The difficulties experienced with enzyme therapy include the antigenicity of enzymes and their relatively short biological half lives. Factors that limit treatment of leukemia as, for example, with L-asparaginase, are (1) the development of resistance by leukemia cells; (2) the immunologic response of the host against L-asparaginase, or (3) the relatively short biological half life of L-asparaginase. In patients, the plasma half life of Escherichia coli L-asparaginase ranges from 8-30 hours, depending upon the variation among subjects as well as the source of the enzyme. Furthermore, the development of antibodies against L-asparaginase may not only lead to anaphylactic shock, but also to a decrease in the biological half life of the enzyme. For example, in sensitized mice bearing a lymphoma, no L-asparaginase was detectable in the circulation from 2 minutes to 24 hours after IV administration, wheras the biological half life of the enzyme in unsensitized mice was 71/2 hours (1).
In addition to the inherent biological effects of L-asparaginase, successful treatment may depend upon minimizing the immunosuppressive effects of the enzyme. L-asparaginase has been shown to possess marked immunosuppressive activity. Presumably the powerful immunosuppression by L-asparaginase antagonizes immunological tumor inhibition.
Such short half lives of exogenous enzymes, coupled with the limited availability of homologous human enzymes introduce limitations in enzyme therapy. Brady et al, supra, induced the reduction of serum ceramidetrihexoside in patients with Fabry's disease by IV administration of purified ceramidetrihexoside from human placenta. However, the enzyme was rapidly removed from the circulation by the liver within one hour and the abnormally high ceramidetrihexoside levels returned within 48hours.
Efforts have been made to increase the biological half life of such enzymes and to modify their immunologic and immunosuppressive response of the host. Some investigators have suggested that immunologic and immunosuppressive effects of L-asparaginase might be minimized by giving intermittent large dosages of enzyme rather than repeated small doses.
Attemps to increase the effectiveness and biological half life of L-asparaginase include the preparation of soluble and immobilized derivatives. The biological half lives of various soluble L-asparaginase derivatives have been shown to increase with increased isoelectric point (2) and this relationship was associated with enhanced therapeutic effectiveness in leukemic mice. Other soluble derivatives that have been shown to possess increased half lives include partially deamidated L-asparaginase (3), partially amidated L-asparaginase (4), partially amidonated L-asparaginase (5), partially acylated L-asparaginase (6) and azo L-asparaginase (7).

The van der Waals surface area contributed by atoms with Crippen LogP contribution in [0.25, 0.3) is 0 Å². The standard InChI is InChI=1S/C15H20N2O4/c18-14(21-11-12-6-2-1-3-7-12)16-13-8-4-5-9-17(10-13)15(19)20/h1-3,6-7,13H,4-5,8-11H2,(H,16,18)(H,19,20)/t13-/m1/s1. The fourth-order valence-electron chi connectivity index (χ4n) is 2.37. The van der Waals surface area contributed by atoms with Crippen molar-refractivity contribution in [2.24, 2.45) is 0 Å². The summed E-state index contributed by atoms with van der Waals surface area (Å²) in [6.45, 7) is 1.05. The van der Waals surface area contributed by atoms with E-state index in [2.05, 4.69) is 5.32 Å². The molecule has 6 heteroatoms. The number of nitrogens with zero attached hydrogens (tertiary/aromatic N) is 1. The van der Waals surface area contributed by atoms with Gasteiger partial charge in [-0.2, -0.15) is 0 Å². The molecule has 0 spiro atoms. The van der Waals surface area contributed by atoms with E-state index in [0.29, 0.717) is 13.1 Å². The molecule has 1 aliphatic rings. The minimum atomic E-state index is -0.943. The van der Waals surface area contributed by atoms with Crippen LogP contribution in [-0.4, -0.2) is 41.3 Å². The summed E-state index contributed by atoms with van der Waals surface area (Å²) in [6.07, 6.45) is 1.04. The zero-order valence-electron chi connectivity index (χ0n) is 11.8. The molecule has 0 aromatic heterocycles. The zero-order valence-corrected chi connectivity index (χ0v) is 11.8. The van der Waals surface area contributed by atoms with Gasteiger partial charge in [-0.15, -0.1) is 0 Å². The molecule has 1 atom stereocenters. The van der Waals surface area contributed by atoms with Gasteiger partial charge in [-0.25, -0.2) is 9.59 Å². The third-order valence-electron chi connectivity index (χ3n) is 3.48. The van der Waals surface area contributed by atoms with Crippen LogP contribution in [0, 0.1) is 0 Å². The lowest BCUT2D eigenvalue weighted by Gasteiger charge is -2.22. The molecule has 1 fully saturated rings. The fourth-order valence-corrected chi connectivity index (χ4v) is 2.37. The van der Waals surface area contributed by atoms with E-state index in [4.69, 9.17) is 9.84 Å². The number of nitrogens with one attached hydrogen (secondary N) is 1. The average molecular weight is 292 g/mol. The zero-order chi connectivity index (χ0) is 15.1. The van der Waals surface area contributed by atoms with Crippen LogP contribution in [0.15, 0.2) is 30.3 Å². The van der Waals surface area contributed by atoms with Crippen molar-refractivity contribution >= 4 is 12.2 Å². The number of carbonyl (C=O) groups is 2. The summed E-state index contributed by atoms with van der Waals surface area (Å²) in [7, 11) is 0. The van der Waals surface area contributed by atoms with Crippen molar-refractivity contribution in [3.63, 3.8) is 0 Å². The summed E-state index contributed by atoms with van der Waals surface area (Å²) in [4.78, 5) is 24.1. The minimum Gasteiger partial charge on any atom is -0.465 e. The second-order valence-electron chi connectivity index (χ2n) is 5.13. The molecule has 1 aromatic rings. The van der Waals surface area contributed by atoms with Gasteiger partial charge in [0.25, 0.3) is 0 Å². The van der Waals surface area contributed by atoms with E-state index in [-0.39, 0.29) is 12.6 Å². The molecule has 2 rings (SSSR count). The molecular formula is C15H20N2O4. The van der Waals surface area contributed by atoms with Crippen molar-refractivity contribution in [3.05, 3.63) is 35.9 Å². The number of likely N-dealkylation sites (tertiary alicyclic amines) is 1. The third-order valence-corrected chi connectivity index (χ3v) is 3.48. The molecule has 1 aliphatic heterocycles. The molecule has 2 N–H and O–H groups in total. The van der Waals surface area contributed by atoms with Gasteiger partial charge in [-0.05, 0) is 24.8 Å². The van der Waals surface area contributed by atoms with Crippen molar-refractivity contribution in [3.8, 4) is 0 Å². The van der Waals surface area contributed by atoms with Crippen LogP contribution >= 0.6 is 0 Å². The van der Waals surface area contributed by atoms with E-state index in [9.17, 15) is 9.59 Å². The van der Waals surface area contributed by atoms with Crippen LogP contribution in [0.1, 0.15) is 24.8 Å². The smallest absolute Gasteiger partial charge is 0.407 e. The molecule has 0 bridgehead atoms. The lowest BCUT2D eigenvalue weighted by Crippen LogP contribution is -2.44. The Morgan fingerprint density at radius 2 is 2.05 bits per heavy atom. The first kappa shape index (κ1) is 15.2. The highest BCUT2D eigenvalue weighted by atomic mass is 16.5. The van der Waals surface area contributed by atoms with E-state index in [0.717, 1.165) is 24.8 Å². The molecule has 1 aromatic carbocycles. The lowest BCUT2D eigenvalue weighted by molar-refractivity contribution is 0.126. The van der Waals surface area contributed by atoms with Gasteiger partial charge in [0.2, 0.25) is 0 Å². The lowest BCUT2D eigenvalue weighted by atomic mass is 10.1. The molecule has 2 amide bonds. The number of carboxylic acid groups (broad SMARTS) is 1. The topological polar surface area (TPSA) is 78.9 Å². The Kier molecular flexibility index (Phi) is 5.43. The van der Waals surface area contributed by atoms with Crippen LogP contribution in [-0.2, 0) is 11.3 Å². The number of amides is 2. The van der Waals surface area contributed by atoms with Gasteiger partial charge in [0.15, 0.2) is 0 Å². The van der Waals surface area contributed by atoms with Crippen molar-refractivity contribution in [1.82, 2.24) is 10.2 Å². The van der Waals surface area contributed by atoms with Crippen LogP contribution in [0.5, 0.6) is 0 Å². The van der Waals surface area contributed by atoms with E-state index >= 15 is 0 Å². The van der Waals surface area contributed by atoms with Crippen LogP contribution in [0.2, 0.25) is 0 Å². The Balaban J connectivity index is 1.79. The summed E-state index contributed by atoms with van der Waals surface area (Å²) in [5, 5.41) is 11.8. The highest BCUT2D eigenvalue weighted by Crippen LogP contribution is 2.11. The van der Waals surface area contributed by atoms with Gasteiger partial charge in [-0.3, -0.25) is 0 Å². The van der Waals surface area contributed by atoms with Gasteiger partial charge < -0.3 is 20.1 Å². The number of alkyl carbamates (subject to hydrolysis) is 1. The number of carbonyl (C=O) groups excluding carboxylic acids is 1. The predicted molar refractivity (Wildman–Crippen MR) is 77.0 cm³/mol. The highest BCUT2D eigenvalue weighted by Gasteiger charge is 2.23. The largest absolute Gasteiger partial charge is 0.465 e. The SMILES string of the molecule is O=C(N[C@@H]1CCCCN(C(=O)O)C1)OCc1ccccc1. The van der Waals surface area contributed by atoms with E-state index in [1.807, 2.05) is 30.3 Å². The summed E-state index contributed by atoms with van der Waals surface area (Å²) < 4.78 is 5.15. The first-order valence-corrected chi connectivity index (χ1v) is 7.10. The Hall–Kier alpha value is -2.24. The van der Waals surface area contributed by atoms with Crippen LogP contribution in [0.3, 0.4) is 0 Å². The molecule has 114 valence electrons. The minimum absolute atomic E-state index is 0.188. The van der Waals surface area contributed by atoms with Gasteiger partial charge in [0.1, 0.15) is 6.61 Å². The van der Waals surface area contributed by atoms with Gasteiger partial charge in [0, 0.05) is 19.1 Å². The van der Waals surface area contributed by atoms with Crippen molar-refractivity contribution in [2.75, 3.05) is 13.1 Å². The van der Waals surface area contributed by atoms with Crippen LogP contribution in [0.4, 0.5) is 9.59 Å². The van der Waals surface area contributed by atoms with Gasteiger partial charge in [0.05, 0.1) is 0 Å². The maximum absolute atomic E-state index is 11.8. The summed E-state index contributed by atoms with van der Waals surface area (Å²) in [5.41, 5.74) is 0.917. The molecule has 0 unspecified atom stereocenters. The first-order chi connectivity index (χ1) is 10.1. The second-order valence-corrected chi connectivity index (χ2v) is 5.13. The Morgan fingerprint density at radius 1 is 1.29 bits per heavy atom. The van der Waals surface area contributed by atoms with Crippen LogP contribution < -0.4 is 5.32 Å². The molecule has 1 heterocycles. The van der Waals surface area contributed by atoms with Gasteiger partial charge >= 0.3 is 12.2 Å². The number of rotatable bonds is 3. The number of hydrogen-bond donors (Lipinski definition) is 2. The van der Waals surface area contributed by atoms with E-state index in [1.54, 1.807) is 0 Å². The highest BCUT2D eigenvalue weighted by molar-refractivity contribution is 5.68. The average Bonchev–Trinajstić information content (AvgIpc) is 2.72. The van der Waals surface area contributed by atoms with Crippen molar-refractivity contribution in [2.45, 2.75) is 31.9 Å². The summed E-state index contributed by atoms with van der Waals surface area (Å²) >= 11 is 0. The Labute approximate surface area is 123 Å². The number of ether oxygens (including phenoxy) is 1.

In addition, immobilized derivatives of L-asparaginase have been prepared with the intent of obviating the immunologic and half life shortcomings of the enzyme. L-asparaginase has been immobilized on a Dacron vascular prosthesis and implanted in the abdominal aorta of a dog (8). After 7 days in vivo, 44.5% of the initial activity of the graft remained. The disadvantage of using this technique is that it requires major surgery.
Other suggested modes of therapy include the immobilization of L-asparaginase in columns (9) or in nylon tubing (10) to be used as extracorporeal shunts in depleting blood L-asparagine, with the variation of hemodialysis against L-asparaginase. The disadvantages of these techniques is the requirement for immobilization of the patient, the requirement for intermittent treatment, and the danger of thrombosis and infection.
One of the more promising means for immobilization in vivo is the encapsulation of the enzyme in microcapsules (11) or a polyacrylamide gel (12) and injection into the peritoneal cavity. This system increases the biological half life of L-asparaginase and is more effective than soluble L-asparaginase in retarding the development of implanted lymphosarcoma in mice (13). A disadvantage is that the substrate must permeate the walls of the microcapsule. To prevent complications, the encapsulated material should be biodegradable and this would cause the released enzyme to be immunogenic and toxic.